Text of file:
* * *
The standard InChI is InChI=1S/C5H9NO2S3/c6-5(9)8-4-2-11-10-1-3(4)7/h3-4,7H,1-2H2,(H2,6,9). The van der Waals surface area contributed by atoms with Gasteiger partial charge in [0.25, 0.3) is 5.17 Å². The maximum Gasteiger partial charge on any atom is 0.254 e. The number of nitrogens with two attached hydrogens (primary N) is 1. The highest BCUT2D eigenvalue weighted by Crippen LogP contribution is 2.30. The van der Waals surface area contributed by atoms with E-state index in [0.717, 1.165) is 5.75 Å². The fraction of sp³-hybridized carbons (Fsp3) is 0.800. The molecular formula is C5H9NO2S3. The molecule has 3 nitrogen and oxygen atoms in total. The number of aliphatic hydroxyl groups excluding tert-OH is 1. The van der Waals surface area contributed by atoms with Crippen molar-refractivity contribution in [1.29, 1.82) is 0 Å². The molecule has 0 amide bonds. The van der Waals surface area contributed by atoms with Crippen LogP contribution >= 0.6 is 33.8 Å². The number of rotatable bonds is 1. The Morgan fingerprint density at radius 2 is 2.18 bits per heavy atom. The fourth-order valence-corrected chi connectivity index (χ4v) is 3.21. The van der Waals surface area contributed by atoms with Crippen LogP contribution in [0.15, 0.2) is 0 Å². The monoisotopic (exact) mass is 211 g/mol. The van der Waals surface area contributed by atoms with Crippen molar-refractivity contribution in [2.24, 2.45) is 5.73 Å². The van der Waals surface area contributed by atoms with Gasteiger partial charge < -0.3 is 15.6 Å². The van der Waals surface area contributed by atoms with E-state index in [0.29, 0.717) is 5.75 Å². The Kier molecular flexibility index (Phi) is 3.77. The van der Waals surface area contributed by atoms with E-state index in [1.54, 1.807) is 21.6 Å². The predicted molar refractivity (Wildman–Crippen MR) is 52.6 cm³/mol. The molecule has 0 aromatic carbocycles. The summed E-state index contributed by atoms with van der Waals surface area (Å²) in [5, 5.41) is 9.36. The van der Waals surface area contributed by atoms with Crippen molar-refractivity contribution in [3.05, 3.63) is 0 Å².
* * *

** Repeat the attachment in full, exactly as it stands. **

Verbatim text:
The standard InChI is InChI=1S/C5H9NO2S3/c6-5(9)8-4-2-11-10-1-3(4)7/h3-4,7H,1-2H2,(H2,6,9). The van der Waals surface area contributed by atoms with Gasteiger partial charge in [0.25, 0.3) is 5.17 Å². The maximum Gasteiger partial charge on any atom is 0.254 e. The number of nitrogens with two attached hydrogens (primary N) is 1. The highest BCUT2D eigenvalue weighted by Crippen LogP contribution is 2.30. The van der Waals surface area contributed by atoms with E-state index in [0.717, 1.165) is 5.75 Å². The fraction of sp³-hybridized carbons (Fsp3) is 0.800. The molecular formula is C5H9NO2S3. The molecule has 3 nitrogen and oxygen atoms in total. The number of aliphatic hydroxyl groups excluding tert-OH is 1. The van der Waals surface area contributed by atoms with Crippen molar-refractivity contribution in [1.29, 1.82) is 0 Å². The molecule has 0 amide bonds. The van der Waals surface area contributed by atoms with Crippen LogP contribution >= 0.6 is 33.8 Å². The number of rotatable bonds is 1. The Morgan fingerprint density at radius 2 is 2.18 bits per heavy atom. The fourth-order valence-corrected chi connectivity index (χ4v) is 3.21. The van der Waals surface area contributed by atoms with Crippen LogP contribution in [0.15, 0.2) is 0 Å². The monoisotopic (exact) mass is 211 g/mol. The van der Waals surface area contributed by atoms with Crippen molar-refractivity contribution in [2.24, 2.45) is 5.73 Å². The van der Waals surface area contributed by atoms with Gasteiger partial charge < -0.3 is 15.6 Å². The van der Waals surface area contributed by atoms with E-state index in [0.29, 0.717) is 5.75 Å². The Kier molecular flexibility index (Phi) is 3.77. The van der Waals surface area contributed by atoms with E-state index in [1.54, 1.807) is 21.6 Å². The predicted molar refractivity (Wildman–Crippen MR) is 52.6 cm³/mol. The molecule has 0 aromatic carbocycles. The summed E-state index contributed by atoms with van der Waals surface area (Å²) in [5, 5.41) is 9.36. The van der Waals surface area contributed by atoms with Crippen molar-refractivity contribution in [3.05, 3.63) is 0 Å².